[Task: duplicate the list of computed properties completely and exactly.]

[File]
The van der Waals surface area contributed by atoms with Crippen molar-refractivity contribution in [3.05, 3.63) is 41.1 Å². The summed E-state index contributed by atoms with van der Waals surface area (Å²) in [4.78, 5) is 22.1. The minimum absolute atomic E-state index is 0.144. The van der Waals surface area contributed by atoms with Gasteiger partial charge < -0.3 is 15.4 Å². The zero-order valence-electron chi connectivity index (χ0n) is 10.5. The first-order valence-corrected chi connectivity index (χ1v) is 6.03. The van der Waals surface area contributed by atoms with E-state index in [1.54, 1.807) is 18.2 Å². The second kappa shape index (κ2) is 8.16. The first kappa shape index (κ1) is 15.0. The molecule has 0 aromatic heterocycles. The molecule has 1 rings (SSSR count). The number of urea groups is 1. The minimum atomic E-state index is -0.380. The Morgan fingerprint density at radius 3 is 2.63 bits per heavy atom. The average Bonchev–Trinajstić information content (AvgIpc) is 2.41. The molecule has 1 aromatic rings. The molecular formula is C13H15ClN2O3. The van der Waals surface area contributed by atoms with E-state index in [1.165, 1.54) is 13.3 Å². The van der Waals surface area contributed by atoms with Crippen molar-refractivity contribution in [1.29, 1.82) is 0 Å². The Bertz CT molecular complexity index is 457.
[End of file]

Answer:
The van der Waals surface area contributed by atoms with Crippen molar-refractivity contribution in [3.05, 3.63) is 41.1 Å². The summed E-state index contributed by atoms with van der Waals surface area (Å²) in [4.78, 5) is 22.1. The minimum absolute atomic E-state index is 0.144. The van der Waals surface area contributed by atoms with Gasteiger partial charge < -0.3 is 15.4 Å². The zero-order valence-electron chi connectivity index (χ0n) is 10.5. The first-order valence-corrected chi connectivity index (χ1v) is 6.03. The van der Waals surface area contributed by atoms with E-state index in [1.54, 1.807) is 18.2 Å². The second kappa shape index (κ2) is 8.16. The first kappa shape index (κ1) is 15.0. The molecule has 0 aromatic heterocycles. The molecule has 1 rings (SSSR count). The number of urea groups is 1. The minimum atomic E-state index is -0.380. The Morgan fingerprint density at radius 3 is 2.63 bits per heavy atom. The average Bonchev–Trinajstić information content (AvgIpc) is 2.41. The molecule has 1 aromatic rings. The molecular formula is C13H15ClN2O3. The van der Waals surface area contributed by atoms with E-state index in [1.165, 1.54) is 13.3 Å². The van der Waals surface area contributed by atoms with Crippen molar-refractivity contribution in [1.29, 1.82) is 0 Å². The Bertz CT molecular complexity index is 457.